Unpredictable. Intense. These are the words my Romanian friend Pusa uses to describe her country.
My words are unnerving and inconsistent, but I think Pusa’s words are better. My friend Michael said, “Creepy and dark. I loved it!”
Based on my own and a limited sample of others’ experiences, it seems there’s a big difference if you visit Transylvania—and maybe all of Romania—solo or at least with one other person. I went solo.
I’m not sure why, but I felt unnerved soon after I got in my rental car and left the airport.
One thing you hear again and again is the bad condition of Romania’s roads. I didn’t think the main roads were too bad, but I did find some neighborhood ones that would challenge the definition of “road.”
But road quality is hardly the only driving concern.
Romanian drivers pass you whenever they want. Often. An 18-wheeler truck passed me and the car in front of me in a no-passing zone. At least it was a straight road. Cars passed me and others within a village and even right before, during, and coming out of a curve.
All the while, you need to watch for pedestrians. Even on the most major roads, there are pedestrian crossings. Often.
Driving started to feel like a video game come to life. Not a particularly fun one either, which was disappointing because I love road trips. Add temps in the 90s and an old car with weak air conditioning—and the dog bite—and I have to admit that the trip wasn’t a favorite.
But every place has something to offer, and I did have some enjoyable times. I also learned some interesting—and, at times, shocking—things.
Transylvania’s mystique attracts many people. For some, the name conjures images of Dracula.
Many have speculated that Bram Stoker’s Dracula was inspired by the real life Vlad III Dracula, also known as Vlad the Impaler. Vlad III lived in the 15th century and became known for punishing and terrorizing his enemies by impaling them—thousands and thousands of them. I learned about Vlad III’s chosen method of impaling. It’s not pleasant.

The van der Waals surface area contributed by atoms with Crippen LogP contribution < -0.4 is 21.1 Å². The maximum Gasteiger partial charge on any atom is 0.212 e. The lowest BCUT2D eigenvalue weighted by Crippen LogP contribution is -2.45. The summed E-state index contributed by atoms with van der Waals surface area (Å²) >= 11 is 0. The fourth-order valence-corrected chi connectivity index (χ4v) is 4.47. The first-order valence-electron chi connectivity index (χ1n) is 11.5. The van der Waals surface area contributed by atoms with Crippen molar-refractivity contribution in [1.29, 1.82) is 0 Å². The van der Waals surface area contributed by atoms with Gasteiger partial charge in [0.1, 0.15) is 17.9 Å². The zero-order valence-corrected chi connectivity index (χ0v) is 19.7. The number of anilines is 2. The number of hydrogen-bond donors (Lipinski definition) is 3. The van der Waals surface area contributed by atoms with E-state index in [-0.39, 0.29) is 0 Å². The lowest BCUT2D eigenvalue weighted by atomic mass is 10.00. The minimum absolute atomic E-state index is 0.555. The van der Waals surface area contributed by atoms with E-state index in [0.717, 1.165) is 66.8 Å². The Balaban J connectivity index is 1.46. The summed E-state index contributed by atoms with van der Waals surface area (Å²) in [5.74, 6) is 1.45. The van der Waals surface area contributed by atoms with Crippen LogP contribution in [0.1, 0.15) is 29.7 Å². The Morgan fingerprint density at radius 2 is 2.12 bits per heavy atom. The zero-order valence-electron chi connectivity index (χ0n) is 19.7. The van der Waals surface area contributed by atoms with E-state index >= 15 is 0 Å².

Many places cash in on the Dracula connection, however fleeting that connection may be. Visitors flock to see Bran Castle, and there seems to be a popular assumption that the castle is somehow affiliated with Vlad the Impaler or Dracula. I heard that it inspired the castle pictured in the film. I heard that Vlad III was imprisoned in the castle briefly. The castle’s website mentions none of this. The only Vlad III reference talks about him passing through Bran in 1459 on his way to attack nearby Braşov.
More shocking and more recent, I learned of the execution of the country’s former dictator Nicolae Ceaușescu and his wife by gun fire on December 25, 1989. I was disturbed to discover videos of it on YouTube. I didn’t watch them, but one notes “graphic images” in its title and requires you to sign in to confirm your age, which suggests it’s the real thing.
On the more upbeat side, I did enjoy Sighișoara’s medieval citadel, which is a UNESCO World Heritage Site. The city was established in the 13th century by Saxons to help colonize Transylvania and protect its border. It’s also where I had the most delicious cooked spinach I’ve ever tasted! I would have enjoyed my time in the city even more had it not been for the dog bite (which, by the way, did not happen in the citadel area).
Also settled by the Saxons, Braşov was another highlight with its various yet harmonious architectural styles and modern day nod to Hollywood.
I did find some good wine in Romania. For my only stop outside of Transylvania, I visited Rhein Cellars in Azuga. Built in 1892, the winery produces only sparkling wine and has supplied the country’s royals throughout history. Today, it also offers a charming guest house, museum, and restaurant.
Nearby in Sinaia, there’s the beautiful Peleș Castle built in the late 19th century as the summer residence for the royal family.
Just a walk up the hill, there’s also the Pelişor Palace.
As I noted, every country offers something to the visitor. Whether or not we’re ready for it—or even want it—is another story.